International investors have long been dominating the headlines with regards to the UK real estate investment market, and my recent travels have done nothing but re-affirm the continued level of appetite for UK assets.
Global equity remains resolute, with an estimated £37 billion targeting Central London offices, and there is no shortage of new capital emerging to acquire landmark assets. The recent £1bn purchase of 5 Broadgate by HK investor, CK Asset Holdings, only serves to highlight this.
It is evident in conversations around the globe, that alternatives are not so alternative! A figure which has struck me recently is the volume of global capital that is evaluating the Alternatives sector. Over the last ten years, overseas investment has accounted for 28% of the value of all alternative transactions, with that proportion even higher last year when it accounted for 35%. In the record breaking 2015, overseas investors accounted for almost 50% of total transactions in the sector. This increasing dominance has led to significant pricing shifts and as we see multi-family defining itself as an acceptable and investable asset class in the UK, global demand is rising rapidly for exposure.
Indeed, in the UK, Alternatives have outperformed ‘darling of the sector’ industrials for the past ten years. Despite huge interest in the industrial sector last year, which took its share of investment volumes to 17% in 2017, it was unable to keep pace with Alternatives, whose share reached 34%. The sector has also been outperforming retail for the last five years and has matched offices for the past three years. International interest in the sector is only set to follow this trend and I am sure it won’t be long before the sector pulls into the lead on a permanent basis.
Add to this that the growth in investment is being matched by debt provision, the sector looks set to continue its meteoric rise. According to De Montfort, the share of UK loan books accounted for by the Alternatives sector soared from 10% to 25% in the ten years to 2016.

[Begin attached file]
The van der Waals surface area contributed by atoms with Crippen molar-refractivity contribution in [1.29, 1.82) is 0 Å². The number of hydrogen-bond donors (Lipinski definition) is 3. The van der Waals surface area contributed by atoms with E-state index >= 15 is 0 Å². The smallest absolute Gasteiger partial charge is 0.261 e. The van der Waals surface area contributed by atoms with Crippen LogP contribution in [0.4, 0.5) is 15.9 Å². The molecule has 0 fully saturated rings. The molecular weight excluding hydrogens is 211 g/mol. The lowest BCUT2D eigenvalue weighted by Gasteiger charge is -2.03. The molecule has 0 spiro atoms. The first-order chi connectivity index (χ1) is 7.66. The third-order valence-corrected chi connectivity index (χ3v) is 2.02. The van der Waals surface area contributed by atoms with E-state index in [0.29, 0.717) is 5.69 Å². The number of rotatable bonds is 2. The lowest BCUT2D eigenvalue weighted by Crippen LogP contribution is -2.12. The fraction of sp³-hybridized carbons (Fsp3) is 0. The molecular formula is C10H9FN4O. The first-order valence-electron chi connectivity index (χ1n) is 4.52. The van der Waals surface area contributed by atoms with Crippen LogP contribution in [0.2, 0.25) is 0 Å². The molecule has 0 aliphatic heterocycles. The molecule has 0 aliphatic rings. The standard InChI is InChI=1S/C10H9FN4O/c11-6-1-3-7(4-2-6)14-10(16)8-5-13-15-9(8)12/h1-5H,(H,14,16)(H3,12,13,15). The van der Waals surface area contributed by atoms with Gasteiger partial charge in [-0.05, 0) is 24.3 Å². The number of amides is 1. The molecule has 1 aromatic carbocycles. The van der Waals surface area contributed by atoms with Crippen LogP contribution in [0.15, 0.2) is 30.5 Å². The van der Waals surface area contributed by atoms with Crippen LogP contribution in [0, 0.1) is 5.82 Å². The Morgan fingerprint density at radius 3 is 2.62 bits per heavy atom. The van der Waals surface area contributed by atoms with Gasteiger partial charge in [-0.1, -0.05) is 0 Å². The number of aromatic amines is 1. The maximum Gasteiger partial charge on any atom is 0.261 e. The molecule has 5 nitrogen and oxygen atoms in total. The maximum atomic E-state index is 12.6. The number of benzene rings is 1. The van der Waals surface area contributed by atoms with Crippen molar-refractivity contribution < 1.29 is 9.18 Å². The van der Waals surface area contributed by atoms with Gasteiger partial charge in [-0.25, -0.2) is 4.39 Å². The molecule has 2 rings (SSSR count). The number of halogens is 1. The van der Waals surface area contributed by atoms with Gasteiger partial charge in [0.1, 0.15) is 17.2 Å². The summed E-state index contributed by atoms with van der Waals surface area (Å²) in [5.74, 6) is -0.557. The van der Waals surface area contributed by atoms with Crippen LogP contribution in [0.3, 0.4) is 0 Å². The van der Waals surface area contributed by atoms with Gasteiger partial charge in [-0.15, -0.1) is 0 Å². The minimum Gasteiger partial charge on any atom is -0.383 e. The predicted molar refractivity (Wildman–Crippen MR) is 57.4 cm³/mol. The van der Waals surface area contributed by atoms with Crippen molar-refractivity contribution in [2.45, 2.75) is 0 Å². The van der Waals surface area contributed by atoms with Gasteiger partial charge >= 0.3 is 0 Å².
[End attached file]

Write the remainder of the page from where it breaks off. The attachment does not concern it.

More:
Another trend we are noticing is the growth in international debt moving into the UK market. According to the Cass UK Commercial Real Estate 2017 Lending Report, origination of debt by UK banks has fallen by a third since 2008 and much of the slack has been absorbed by overseas lenders. There is increasing appetite from non-UK banks to gain exposure to the UK market and they are offering competitive terms. Additionally, international investors from Asia and the Middle East who as we know have dominated the UK market for the past few years, particularly in London, typically source debt from their own domestic lenders, further reducing the market share of home grown lenders.
As the global attractiveness of all UK sectors increases, we can expect the spread of debt provision to become more varied with it. Having witnessed the growth of US debt providers and align themselves with the UK market over the past decade, we should not be surprised with the wider growth from Asian lenders.
Across the UK equity and debt markets, the appeal continues, no matter where we view the cycle. Hotels, multi-family, student housing, healthcare and car parks all have a global position and their role in our market is more prominent than most would believe!
By Chris Brett, Head of International Capital Markets, CBRE.